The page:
Pop Culturing: 'Are You the One' & 'The Real World' are the Queerest TV Shows You're Not Watching

by Jason St. Amand

National News Editor

Friday August 30, 2019

The cast of "Are You the One?" Season 8
The cast of "Are You the One?" Season 8  (Source:Instagram / @areuthe1)

One of the biggest benefits from the era known as Peak TV is that the boom of new shows allows a number of diverse voices to be heard. Audiences can tune into any number of diverse shows from creative people that reflect their own story. But, despite of the plethora of interesting and dynamic series that have come and gone over the last few years there still seems to be a lack of queer shows.

Sure, there are plenty of shows that feature queer characters ("Killing Eve," "The Deuce," "Grace and Frankie," "Riverdale," "Euphoria"), but there are not many shows that take on LGBTQ issues head on. NBC recently rebooted "Will & Grace," which proved to be ephemeral fun but not the cultural juggernaut it was in the late 90s and early 00s. HBO's "Looking" came and went with much debate over its short run and "Transparent" proved to be groundbreaking when it launched in 2014. There are a few little-watched queer dramas, like "Vida" and "The Bisexual" but "Pose" is easily the most visible and best LGBTQ series of the decade.

But that's not considering reality TV, which has had a long and bumpy ride when it comes to LGBTQ representation over the last 20 years. Producers included LGBTQ people in reality shows since the early boom of reality TV (let's not forget, Richard Hatch, an openly gay man from Rhode Island, won the very first season of "Survivor," which is headed toward its 40th season next year, back in 2000) but it's only recently that queer people have gotten a more complex and diverse representation.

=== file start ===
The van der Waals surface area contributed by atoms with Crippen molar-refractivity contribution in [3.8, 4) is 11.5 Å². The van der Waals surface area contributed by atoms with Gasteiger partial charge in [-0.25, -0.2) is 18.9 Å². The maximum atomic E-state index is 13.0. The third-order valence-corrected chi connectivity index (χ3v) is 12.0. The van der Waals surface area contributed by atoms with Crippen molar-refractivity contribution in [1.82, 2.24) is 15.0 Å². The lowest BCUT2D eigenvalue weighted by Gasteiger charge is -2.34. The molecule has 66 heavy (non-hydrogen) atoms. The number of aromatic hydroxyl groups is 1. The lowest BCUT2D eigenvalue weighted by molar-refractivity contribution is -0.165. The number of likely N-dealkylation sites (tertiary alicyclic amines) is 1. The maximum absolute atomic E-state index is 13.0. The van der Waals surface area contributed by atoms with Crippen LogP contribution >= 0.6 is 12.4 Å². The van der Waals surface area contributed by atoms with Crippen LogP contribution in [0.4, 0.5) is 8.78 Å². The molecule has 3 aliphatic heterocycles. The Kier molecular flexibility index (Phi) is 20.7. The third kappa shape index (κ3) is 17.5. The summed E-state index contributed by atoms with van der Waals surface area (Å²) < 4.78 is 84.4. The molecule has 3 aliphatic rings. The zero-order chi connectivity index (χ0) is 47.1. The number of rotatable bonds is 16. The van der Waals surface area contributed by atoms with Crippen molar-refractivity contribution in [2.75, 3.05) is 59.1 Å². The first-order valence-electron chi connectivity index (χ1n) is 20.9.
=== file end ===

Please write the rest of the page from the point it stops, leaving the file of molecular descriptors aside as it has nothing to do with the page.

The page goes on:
It's not an understatement to say that "RuPaul's Drag Race" is the most important reality show of the decade for queer people. The competition show has dominated the culture unlike any reality program — or scripted show — in the past. The hundreds of queens who have appeared on the show's 11 proper seasons and four "All-Star" seasons have changed the way we talk, our style and the way we think about identity. It's thanks to "Drag Race" and the room peak TV is making that queer representation is changing in reality TV.

MTV once dominated reality TV with docuseries like "True Life," and "Made" along with its long-running "The Real World" and its spinoff competition show "The Challenge." There was also its slew of dating shows, like "Next," "Room Raiders" and "Dismissed." More recently, MTV has lost its cultural appeal but still airs popular reality series like "Teen Mom," "Ex on the Beach" and "Are You the One?" which is arguably its most successful reality show currently airing. Since debuting in 2014, the last seven seasons of the dating show have featured straight single people looking for their one-true-love. Producers match contestants, who live in a house in an exotic location, based on scientific analysis. There are challenges, dates, and a "truth booth," which reveals if a couple who enter it are indeed a designated perfect match or not. iPads scanners and beams of light are involved. And there is also a "boom-boom room." If the group successfully pair up and pick their perfect match by the end of their time on the show, the love birds gets to split $1 million. If not, then they go away empty handed.